Don’t let your investments take a vacation
Summer is almost here. And for many people, summer is synonymous with “vacation.”
If you have children or grandchildren, they’re most likely on vacation from school, and if you’ve got the time and motivation, you may take a family vacation over the next few months.
But there’s one part of your life that should never go on vacation, and that’s your investment portfolio.
How can you keep your investments working for you in all seasons?
Here are a few suggestions to consider:
Don’t stop investing. If you want your investment dollars to continue working, you can’t pull them out of the “work force.”
Unfortunately, many people try to do just that by jumping out of the financial markets when they’re slumping. By doing so, these investors reason, they can avoid taking heavy losses while they bide their time until the market recovers. But if you make a habit out of trying to avoid the market’s bad days, you may end up missing some of its good ones. No one can predict when a bull market will begin, so if you’re out of the market when it starts, your “vacation” from investing could prove expensive.
Don’t rely too much on “lazy” investments. Some investments, by their nature, are going to work harder to help you achieve your long-term goals. To be precise, stocks and stock-based accounts have the potential to help provide the growth you need, though of course the value of these securities can constantly fluctuate.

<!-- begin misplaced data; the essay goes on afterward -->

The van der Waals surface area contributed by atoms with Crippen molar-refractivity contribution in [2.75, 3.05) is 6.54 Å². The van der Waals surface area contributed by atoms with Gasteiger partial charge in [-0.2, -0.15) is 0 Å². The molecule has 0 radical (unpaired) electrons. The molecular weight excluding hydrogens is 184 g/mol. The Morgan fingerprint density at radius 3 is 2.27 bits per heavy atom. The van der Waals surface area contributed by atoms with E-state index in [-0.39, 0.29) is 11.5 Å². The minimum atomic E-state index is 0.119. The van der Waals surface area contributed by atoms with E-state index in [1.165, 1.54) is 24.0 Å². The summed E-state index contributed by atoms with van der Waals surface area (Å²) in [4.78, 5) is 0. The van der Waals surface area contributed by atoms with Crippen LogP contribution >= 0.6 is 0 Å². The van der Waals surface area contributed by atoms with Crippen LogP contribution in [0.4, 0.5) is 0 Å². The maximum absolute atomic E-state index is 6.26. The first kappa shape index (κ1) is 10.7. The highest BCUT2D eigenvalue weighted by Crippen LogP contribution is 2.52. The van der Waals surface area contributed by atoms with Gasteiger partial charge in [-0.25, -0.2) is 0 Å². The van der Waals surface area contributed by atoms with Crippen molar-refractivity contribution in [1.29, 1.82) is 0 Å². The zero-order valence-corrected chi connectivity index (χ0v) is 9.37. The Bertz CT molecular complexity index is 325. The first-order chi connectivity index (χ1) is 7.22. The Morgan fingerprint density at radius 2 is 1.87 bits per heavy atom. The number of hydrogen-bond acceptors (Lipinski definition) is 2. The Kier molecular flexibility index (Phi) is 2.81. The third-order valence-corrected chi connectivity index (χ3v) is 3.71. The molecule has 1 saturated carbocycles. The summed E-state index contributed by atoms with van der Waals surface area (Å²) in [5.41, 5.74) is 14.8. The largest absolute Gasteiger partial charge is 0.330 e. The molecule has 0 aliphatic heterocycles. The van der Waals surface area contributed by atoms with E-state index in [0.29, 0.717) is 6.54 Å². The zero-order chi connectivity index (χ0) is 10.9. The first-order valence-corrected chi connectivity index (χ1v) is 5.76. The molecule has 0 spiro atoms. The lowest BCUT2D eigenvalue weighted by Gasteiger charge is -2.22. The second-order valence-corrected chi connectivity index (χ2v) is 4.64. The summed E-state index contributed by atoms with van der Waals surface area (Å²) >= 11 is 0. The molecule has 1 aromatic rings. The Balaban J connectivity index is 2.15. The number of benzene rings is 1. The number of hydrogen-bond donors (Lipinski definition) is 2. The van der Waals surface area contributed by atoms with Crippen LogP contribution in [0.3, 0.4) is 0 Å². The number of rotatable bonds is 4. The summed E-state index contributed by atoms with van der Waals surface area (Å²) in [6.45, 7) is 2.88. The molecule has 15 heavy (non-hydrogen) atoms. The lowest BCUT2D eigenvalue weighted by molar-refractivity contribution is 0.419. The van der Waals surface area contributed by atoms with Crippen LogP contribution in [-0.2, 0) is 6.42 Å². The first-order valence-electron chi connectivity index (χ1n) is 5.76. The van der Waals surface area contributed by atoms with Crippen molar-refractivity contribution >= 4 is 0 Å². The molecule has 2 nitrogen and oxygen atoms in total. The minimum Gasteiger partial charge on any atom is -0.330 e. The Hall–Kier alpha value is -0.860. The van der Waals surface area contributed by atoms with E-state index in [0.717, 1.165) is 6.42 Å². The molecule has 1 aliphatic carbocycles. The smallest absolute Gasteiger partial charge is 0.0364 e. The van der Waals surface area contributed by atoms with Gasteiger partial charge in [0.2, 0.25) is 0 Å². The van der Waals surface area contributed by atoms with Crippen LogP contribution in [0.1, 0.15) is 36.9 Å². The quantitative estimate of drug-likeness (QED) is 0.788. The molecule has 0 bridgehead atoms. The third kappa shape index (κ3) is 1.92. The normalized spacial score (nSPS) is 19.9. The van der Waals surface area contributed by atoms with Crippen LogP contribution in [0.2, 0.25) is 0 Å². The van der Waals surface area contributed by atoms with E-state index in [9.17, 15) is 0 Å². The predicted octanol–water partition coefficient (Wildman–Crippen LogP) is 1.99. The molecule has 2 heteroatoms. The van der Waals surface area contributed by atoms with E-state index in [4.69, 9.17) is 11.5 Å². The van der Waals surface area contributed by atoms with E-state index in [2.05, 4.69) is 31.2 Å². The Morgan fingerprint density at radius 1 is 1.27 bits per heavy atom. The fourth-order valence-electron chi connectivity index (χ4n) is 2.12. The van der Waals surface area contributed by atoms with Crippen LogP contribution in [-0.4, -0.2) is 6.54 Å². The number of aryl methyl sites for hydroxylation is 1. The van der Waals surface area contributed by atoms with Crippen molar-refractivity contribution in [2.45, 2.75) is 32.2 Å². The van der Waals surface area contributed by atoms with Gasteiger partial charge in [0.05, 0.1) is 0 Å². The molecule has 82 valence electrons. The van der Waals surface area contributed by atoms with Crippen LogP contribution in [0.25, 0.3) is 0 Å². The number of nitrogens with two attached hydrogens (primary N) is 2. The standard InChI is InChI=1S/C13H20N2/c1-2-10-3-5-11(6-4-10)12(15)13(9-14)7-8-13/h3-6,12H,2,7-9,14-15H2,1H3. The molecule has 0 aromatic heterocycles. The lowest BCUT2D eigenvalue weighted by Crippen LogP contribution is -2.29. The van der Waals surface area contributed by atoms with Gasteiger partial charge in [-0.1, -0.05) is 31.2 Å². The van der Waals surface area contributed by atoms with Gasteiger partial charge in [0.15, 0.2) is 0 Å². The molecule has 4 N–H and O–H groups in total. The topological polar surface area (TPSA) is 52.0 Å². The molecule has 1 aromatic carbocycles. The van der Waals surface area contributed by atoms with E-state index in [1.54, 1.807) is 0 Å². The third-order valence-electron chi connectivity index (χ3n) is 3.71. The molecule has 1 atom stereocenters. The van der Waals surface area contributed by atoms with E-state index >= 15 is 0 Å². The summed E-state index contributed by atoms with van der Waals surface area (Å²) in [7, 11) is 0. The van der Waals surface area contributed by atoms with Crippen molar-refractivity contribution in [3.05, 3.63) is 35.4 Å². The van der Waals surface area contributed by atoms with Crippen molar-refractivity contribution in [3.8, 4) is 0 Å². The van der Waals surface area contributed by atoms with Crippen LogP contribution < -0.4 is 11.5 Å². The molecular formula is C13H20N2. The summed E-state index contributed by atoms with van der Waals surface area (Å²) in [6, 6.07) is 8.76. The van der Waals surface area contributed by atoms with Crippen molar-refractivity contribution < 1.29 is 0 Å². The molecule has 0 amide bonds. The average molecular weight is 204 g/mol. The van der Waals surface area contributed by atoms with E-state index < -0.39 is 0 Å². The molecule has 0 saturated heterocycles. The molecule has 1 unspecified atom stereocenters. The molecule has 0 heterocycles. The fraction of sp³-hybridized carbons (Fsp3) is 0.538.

Conversely, “lazy” securities such as certificates of deposit may produce returns that barely keep up with inflation. That’s not to say there’s no place for these types of investments in your portfolio—after all, they provide both current income and a high degree of preservation of principal—but you simply can’t rely on them to offer the long-term returns that can help you retire comfortably or attain other objectives.
Don’t let your portfolio drift. If you buy a few investments here and there, without rhyme or reason, your portfolio may never work as hard for you as it should. And that’s why you need to develop a solid, cohesive, long-term investment strategy—one that accommodates your risk tolerance, time horizon and specific goals.
Once you’ve established such a strategy, you can use it to determine the right investment mix for your portfolio. Over time, you may need to adjust that mix in response to changes in the financial world and your own life, but overall it should stay true to your strategy.
As you go through life, you’ll find it important to take a vacation now and then, to escape from the pressures of work and to enjoy extra time with family and friends.
But there’s no reason to ever give your investments a day off—so do what you can to keep them gainfully employed.